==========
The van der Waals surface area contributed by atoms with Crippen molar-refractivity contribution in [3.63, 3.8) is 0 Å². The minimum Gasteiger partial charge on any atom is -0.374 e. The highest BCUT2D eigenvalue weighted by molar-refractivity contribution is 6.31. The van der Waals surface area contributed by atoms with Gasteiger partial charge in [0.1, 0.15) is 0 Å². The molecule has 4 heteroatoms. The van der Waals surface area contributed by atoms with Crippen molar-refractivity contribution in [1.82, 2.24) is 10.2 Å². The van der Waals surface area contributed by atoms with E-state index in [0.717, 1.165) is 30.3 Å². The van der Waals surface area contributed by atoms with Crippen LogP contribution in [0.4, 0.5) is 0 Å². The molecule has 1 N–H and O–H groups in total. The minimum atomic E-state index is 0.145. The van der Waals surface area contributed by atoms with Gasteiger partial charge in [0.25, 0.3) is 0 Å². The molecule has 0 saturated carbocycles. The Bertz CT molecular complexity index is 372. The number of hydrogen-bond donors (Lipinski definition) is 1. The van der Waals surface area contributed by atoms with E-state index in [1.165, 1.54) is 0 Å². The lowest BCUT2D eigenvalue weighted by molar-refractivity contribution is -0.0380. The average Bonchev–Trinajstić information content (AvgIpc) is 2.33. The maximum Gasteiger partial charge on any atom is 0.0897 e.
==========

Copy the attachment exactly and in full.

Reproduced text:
The van der Waals surface area contributed by atoms with Crippen molar-refractivity contribution in [3.63, 3.8) is 0 Å². The minimum Gasteiger partial charge on any atom is -0.374 e. The highest BCUT2D eigenvalue weighted by molar-refractivity contribution is 6.31. The van der Waals surface area contributed by atoms with Gasteiger partial charge in [0.1, 0.15) is 0 Å². The molecule has 4 heteroatoms. The van der Waals surface area contributed by atoms with Crippen molar-refractivity contribution in [1.82, 2.24) is 10.2 Å². The van der Waals surface area contributed by atoms with E-state index in [0.717, 1.165) is 30.3 Å². The van der Waals surface area contributed by atoms with Crippen LogP contribution in [0.4, 0.5) is 0 Å². The molecule has 1 N–H and O–H groups in total. The minimum atomic E-state index is 0.145. The van der Waals surface area contributed by atoms with Gasteiger partial charge in [0.25, 0.3) is 0 Å². The molecule has 0 saturated carbocycles. The Bertz CT molecular complexity index is 372. The number of hydrogen-bond donors (Lipinski definition) is 1. The van der Waals surface area contributed by atoms with E-state index in [1.165, 1.54) is 0 Å². The lowest BCUT2D eigenvalue weighted by molar-refractivity contribution is -0.0380. The average Bonchev–Trinajstić information content (AvgIpc) is 2.33. The maximum Gasteiger partial charge on any atom is 0.0897 e.